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Framing FinanceThe Boundaries of Markets and Modern Capitalism$
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Alex Preda

Print publication date: 2009

Print ISBN-13: 9780226679310

Published to Chicago Scholarship Online: February 2013

DOI: 10.7208/chicago/9780226679334.001.0001

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The Kaleidoscope of Finance: Speculation, Economic Life, and Society

The Kaleidoscope of Finance: Speculation, Economic Life, and Society

Chapter:
(p.172) Chapter Six The Kaleidoscope of Finance: Speculation, Economic Life, and Society
Source:
Framing Finance
Author(s):

Alex Preda

Publisher:
University of Chicago Press
DOI:10.7208/chicago/9780226679334.003.0007

A device like the ticker, together with the associated interpretations, reinforced and put into practice the requirements formulated by investment manuals. The investor was represented as a kind of scientist. But how could this scientist integrate into the grand picture of national economies? This required ethical and political re-conceptualizations of finance. This chapter deals with the justification of financial markets as “functional.” The investor-cum-scientists could not be anything but a responsible family member and a good citizen, who contributes to the national welfare by their activities. Accordingly, political economists began legitimizing investment activities as fulfilling economic functions, a discourse which simply contrasted with the eighteenth-century view of investments as bad passions. Political utopias envisaged a better society based on financial investments. Finally, the chapter explores the functionalist justification of stock exchanges, as well as their transformation into national symbols, inextricably connected with state power.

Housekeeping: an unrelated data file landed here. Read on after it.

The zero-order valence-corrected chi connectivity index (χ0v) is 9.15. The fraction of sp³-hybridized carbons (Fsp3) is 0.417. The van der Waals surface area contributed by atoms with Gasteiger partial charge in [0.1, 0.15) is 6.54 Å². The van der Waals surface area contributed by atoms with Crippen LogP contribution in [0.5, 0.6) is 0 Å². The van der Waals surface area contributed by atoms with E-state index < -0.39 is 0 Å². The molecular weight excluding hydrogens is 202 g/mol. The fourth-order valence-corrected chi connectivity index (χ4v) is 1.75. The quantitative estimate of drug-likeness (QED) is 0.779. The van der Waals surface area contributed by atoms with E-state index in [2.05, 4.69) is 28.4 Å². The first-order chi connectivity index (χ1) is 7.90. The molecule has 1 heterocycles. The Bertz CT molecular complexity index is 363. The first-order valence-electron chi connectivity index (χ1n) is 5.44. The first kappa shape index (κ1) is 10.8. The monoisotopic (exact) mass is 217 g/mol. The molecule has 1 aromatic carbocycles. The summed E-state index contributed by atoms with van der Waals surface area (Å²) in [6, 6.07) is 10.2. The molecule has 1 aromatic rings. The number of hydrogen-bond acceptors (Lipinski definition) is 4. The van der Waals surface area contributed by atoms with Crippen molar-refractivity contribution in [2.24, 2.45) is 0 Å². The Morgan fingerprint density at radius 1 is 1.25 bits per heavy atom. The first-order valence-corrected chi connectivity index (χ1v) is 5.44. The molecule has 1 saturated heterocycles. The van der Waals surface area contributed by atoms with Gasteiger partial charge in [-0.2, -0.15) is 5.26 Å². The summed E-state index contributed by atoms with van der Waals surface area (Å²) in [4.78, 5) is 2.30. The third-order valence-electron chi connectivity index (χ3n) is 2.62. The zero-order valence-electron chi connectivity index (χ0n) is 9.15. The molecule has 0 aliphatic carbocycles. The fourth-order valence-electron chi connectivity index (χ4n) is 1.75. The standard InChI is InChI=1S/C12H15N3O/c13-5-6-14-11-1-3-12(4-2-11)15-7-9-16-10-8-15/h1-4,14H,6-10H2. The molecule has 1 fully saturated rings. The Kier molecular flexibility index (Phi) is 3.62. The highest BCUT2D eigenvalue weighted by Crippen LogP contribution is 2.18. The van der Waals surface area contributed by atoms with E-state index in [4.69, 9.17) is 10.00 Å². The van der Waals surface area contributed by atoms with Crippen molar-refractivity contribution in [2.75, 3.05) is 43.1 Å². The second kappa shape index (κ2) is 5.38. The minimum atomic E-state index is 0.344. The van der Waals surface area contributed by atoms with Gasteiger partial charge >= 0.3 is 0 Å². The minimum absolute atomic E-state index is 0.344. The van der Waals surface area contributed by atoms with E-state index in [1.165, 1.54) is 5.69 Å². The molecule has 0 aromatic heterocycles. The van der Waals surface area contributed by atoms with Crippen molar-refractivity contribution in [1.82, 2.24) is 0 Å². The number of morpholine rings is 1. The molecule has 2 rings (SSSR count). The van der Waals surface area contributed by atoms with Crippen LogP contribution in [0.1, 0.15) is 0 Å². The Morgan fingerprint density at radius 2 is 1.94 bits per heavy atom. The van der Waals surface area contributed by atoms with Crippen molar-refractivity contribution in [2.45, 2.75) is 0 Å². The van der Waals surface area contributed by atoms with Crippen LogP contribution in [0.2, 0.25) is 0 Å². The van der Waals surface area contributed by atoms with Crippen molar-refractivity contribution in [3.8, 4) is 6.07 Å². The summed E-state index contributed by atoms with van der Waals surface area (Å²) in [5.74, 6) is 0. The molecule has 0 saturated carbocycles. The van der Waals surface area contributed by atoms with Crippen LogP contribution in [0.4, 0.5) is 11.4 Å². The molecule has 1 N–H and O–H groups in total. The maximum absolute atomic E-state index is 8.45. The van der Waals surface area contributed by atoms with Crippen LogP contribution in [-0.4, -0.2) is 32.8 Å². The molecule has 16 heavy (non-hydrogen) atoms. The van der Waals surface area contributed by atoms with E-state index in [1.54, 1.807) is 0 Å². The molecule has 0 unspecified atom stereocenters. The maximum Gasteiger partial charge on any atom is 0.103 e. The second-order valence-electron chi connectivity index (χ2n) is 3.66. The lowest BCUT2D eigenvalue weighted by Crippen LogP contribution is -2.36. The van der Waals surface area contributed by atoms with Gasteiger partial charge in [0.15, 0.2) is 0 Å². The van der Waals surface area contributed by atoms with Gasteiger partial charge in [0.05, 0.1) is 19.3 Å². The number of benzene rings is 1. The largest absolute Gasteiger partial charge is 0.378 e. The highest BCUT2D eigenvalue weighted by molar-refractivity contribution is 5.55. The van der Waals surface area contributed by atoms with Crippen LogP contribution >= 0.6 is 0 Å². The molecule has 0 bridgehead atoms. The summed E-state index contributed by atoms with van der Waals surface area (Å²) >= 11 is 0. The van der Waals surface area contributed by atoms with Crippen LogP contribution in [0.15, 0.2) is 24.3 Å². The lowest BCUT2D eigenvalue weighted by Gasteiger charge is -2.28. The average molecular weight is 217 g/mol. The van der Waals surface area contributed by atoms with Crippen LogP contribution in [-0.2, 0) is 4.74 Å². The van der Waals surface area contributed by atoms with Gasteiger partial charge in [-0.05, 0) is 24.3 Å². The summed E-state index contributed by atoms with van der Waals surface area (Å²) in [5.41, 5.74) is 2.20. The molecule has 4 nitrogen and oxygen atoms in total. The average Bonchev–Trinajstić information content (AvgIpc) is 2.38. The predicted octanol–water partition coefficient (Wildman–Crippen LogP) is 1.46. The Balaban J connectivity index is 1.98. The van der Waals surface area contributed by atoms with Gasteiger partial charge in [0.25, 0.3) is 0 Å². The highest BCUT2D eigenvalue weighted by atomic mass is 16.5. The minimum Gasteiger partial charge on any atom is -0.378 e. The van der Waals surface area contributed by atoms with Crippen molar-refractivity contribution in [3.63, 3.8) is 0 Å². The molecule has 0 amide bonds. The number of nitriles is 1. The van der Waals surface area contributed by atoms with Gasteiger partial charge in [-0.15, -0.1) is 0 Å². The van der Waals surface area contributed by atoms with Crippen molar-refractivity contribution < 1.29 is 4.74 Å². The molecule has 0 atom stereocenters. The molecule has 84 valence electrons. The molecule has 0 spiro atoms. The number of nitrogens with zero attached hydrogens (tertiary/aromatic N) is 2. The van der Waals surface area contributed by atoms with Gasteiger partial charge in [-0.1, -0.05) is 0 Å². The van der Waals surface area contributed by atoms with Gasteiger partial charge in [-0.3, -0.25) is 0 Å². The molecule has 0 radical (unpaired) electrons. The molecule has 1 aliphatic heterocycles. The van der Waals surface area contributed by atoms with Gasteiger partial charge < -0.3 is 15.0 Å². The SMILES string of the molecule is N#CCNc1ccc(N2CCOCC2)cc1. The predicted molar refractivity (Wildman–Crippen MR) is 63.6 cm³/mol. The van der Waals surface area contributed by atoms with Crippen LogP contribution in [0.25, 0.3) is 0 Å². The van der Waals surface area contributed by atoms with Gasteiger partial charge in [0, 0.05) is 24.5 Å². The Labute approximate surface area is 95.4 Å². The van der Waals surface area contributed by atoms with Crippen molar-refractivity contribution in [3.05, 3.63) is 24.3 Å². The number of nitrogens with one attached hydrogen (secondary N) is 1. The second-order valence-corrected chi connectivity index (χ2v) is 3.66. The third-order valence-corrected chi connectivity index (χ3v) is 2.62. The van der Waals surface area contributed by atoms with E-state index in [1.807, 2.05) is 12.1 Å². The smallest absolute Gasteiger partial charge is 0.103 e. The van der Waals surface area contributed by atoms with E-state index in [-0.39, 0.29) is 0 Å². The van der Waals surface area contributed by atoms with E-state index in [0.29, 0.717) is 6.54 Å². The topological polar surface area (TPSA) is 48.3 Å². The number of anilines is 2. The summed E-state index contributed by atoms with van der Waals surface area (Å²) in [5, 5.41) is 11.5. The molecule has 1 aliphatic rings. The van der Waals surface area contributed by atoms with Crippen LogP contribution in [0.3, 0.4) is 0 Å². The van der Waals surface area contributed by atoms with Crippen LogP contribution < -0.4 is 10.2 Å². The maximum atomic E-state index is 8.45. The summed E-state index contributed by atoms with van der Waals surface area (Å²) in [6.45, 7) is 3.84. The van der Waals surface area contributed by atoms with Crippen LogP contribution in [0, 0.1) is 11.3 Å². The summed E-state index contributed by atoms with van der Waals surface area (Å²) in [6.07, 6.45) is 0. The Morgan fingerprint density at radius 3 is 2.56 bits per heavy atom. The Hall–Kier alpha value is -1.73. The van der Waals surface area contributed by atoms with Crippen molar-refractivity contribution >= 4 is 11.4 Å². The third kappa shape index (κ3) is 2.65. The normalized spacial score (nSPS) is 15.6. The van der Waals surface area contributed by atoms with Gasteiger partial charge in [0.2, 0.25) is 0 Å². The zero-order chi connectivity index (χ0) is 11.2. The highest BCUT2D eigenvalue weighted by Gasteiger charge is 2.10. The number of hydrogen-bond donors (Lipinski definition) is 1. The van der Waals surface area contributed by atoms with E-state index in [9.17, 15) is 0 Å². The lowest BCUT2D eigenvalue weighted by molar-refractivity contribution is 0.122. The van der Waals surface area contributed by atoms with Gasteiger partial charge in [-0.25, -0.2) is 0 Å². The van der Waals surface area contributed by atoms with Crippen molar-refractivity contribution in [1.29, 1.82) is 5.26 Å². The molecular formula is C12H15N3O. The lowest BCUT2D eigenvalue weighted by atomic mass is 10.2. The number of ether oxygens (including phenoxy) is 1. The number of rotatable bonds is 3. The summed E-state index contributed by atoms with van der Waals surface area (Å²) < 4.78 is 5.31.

Keywords:   economic life, society, re-conceptualizations of finance, financial markets, national welfare, investment activities, economic functions, stock exchanges, financial investments

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